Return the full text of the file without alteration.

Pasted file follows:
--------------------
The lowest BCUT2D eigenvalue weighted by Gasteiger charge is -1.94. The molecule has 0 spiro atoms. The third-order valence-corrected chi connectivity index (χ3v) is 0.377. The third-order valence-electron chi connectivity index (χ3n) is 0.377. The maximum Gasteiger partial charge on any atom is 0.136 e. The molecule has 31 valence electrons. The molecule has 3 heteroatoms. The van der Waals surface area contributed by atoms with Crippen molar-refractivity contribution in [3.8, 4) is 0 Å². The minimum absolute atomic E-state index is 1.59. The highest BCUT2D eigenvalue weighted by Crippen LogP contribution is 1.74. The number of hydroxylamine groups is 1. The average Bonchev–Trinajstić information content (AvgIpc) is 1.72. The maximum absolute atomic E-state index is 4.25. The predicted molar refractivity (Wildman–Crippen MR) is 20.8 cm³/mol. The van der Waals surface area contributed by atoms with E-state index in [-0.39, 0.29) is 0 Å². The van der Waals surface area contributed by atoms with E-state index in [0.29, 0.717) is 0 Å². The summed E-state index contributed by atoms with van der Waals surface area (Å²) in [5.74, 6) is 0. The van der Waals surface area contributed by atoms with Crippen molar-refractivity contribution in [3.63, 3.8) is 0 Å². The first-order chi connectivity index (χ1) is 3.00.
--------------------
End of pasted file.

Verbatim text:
The lowest BCUT2D eigenvalue weighted by Gasteiger charge is -1.94. The molecule has 0 spiro atoms. The third-order valence-corrected chi connectivity index (χ3v) is 0.377. The third-order valence-electron chi connectivity index (χ3n) is 0.377. The maximum Gasteiger partial charge on any atom is 0.136 e. The molecule has 31 valence electrons. The molecule has 3 heteroatoms. The van der Waals surface area contributed by atoms with Crippen molar-refractivity contribution in [3.8, 4) is 0 Å². The minimum absolute atomic E-state index is 1.59. The highest BCUT2D eigenvalue weighted by Crippen LogP contribution is 1.74. The number of hydroxylamine groups is 1. The average Bonchev–Trinajstić information content (AvgIpc) is 1.72. The maximum absolute atomic E-state index is 4.25. The predicted molar refractivity (Wildman–Crippen MR) is 20.8 cm³/mol. The van der Waals surface area contributed by atoms with E-state index in [-0.39, 0.29) is 0 Å². The van der Waals surface area contributed by atoms with E-state index in [0.29, 0.717) is 0 Å². The summed E-state index contributed by atoms with van der Waals surface area (Å²) in [5.74, 6) is 0. The van der Waals surface area contributed by atoms with Crippen molar-refractivity contribution in [3.63, 3.8) is 0 Å². The first-order chi connectivity index (χ1) is 3.00.